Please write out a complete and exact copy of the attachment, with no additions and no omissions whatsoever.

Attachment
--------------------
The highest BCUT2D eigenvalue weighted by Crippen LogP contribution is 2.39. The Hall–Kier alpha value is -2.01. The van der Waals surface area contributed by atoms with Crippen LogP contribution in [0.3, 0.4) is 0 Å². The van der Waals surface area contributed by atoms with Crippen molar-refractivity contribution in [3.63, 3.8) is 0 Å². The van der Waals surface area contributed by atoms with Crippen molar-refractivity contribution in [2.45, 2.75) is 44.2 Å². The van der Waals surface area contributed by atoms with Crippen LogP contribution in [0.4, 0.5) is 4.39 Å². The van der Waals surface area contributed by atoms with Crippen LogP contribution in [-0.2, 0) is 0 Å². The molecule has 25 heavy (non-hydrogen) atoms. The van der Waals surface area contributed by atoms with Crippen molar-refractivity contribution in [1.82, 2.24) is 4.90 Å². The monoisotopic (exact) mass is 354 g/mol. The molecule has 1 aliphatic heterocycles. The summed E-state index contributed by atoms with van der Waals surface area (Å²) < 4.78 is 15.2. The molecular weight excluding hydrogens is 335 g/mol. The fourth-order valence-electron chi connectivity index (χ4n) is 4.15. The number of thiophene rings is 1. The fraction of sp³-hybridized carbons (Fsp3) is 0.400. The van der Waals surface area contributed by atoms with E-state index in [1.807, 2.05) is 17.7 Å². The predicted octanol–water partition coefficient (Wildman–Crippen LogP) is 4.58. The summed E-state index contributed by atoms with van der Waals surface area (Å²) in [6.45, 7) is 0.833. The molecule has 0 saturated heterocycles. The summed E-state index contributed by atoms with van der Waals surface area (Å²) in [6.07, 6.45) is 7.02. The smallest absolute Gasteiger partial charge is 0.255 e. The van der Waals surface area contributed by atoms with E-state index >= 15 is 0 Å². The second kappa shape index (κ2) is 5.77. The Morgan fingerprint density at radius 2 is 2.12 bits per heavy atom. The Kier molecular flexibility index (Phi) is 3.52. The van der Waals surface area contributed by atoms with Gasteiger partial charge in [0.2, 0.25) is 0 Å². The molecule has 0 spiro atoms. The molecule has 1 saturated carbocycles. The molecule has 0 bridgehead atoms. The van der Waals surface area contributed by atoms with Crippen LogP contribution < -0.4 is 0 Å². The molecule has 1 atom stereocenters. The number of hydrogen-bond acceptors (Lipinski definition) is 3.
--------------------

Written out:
The highest BCUT2D eigenvalue weighted by Crippen LogP contribution is 2.39. The Hall–Kier alpha value is -2.01. The van der Waals surface area contributed by atoms with Crippen LogP contribution in [0.3, 0.4) is 0 Å². The van der Waals surface area contributed by atoms with Crippen molar-refractivity contribution in [3.63, 3.8) is 0 Å². The van der Waals surface area contributed by atoms with Crippen molar-refractivity contribution in [2.45, 2.75) is 44.2 Å². The van der Waals surface area contributed by atoms with Crippen LogP contribution in [0.4, 0.5) is 4.39 Å². The van der Waals surface area contributed by atoms with Crippen LogP contribution in [-0.2, 0) is 0 Å². The molecule has 25 heavy (non-hydrogen) atoms. The van der Waals surface area contributed by atoms with Crippen molar-refractivity contribution in [1.82, 2.24) is 4.90 Å². The monoisotopic (exact) mass is 354 g/mol. The molecule has 1 aliphatic heterocycles. The summed E-state index contributed by atoms with van der Waals surface area (Å²) < 4.78 is 15.2. The molecular weight excluding hydrogens is 335 g/mol. The fourth-order valence-electron chi connectivity index (χ4n) is 4.15. The number of thiophene rings is 1. The fraction of sp³-hybridized carbons (Fsp3) is 0.400. The van der Waals surface area contributed by atoms with E-state index in [1.807, 2.05) is 17.7 Å². The predicted octanol–water partition coefficient (Wildman–Crippen LogP) is 4.58. The summed E-state index contributed by atoms with van der Waals surface area (Å²) in [6.45, 7) is 0.833. The molecule has 0 saturated heterocycles. The summed E-state index contributed by atoms with van der Waals surface area (Å²) in [6.07, 6.45) is 7.02. The smallest absolute Gasteiger partial charge is 0.255 e. The van der Waals surface area contributed by atoms with E-state index >= 15 is 0 Å². The second kappa shape index (κ2) is 5.77. The Morgan fingerprint density at radius 2 is 2.12 bits per heavy atom. The Kier molecular flexibility index (Phi) is 3.52. The van der Waals surface area contributed by atoms with Gasteiger partial charge in [0.2, 0.25) is 0 Å². The molecule has 0 spiro atoms. The molecule has 1 saturated carbocycles. The molecule has 0 bridgehead atoms. The van der Waals surface area contributed by atoms with Crippen LogP contribution < -0.4 is 0 Å². The molecule has 1 atom stereocenters. The number of hydrogen-bond acceptors (Lipinski definition) is 3.